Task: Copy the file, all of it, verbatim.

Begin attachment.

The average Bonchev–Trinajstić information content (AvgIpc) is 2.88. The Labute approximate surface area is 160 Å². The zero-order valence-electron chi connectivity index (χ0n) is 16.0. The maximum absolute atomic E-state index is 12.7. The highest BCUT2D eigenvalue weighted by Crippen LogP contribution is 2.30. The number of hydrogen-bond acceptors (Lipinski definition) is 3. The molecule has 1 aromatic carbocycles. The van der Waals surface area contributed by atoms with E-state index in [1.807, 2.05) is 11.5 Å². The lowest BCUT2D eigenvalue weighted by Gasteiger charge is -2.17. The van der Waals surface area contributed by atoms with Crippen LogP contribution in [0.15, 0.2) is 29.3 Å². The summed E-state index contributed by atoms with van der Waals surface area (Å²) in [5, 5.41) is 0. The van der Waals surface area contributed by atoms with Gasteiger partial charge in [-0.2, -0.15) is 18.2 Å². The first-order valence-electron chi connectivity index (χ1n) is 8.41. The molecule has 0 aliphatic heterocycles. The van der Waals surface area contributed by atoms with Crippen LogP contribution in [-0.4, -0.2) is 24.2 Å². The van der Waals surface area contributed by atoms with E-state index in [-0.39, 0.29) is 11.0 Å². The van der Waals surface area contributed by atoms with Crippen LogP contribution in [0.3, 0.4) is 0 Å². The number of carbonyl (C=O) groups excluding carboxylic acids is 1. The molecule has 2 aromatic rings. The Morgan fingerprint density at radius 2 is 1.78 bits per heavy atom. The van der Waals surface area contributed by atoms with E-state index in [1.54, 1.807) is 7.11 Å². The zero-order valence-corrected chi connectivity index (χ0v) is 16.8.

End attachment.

The average Bonchev–Trinajstić information content (AvgIpc) is 2.88. The Labute approximate surface area is 160 Å². The zero-order valence-electron chi connectivity index (χ0n) is 16.0. The maximum absolute atomic E-state index is 12.7. The highest BCUT2D eigenvalue weighted by Crippen LogP contribution is 2.30. The number of hydrogen-bond acceptors (Lipinski definition) is 3. The molecule has 1 aromatic carbocycles. The van der Waals surface area contributed by atoms with E-state index in [1.807, 2.05) is 11.5 Å². The lowest BCUT2D eigenvalue weighted by Gasteiger charge is -2.17. The van der Waals surface area contributed by atoms with Crippen LogP contribution in [0.15, 0.2) is 29.3 Å². The summed E-state index contributed by atoms with van der Waals surface area (Å²) in [5, 5.41) is 0. The van der Waals surface area contributed by atoms with Gasteiger partial charge in [-0.2, -0.15) is 18.2 Å². The first-order valence-electron chi connectivity index (χ1n) is 8.41. The molecule has 0 aliphatic heterocycles. The van der Waals surface area contributed by atoms with Crippen LogP contribution in [-0.4, -0.2) is 24.2 Å². The van der Waals surface area contributed by atoms with E-state index in [-0.39, 0.29) is 11.0 Å². The van der Waals surface area contributed by atoms with Crippen LogP contribution in [0.3, 0.4) is 0 Å². The number of carbonyl (C=O) groups excluding carboxylic acids is 1. The molecule has 2 aromatic rings. The Morgan fingerprint density at radius 2 is 1.78 bits per heavy atom. The van der Waals surface area contributed by atoms with E-state index in [1.54, 1.807) is 7.11 Å². The zero-order valence-corrected chi connectivity index (χ0v) is 16.8.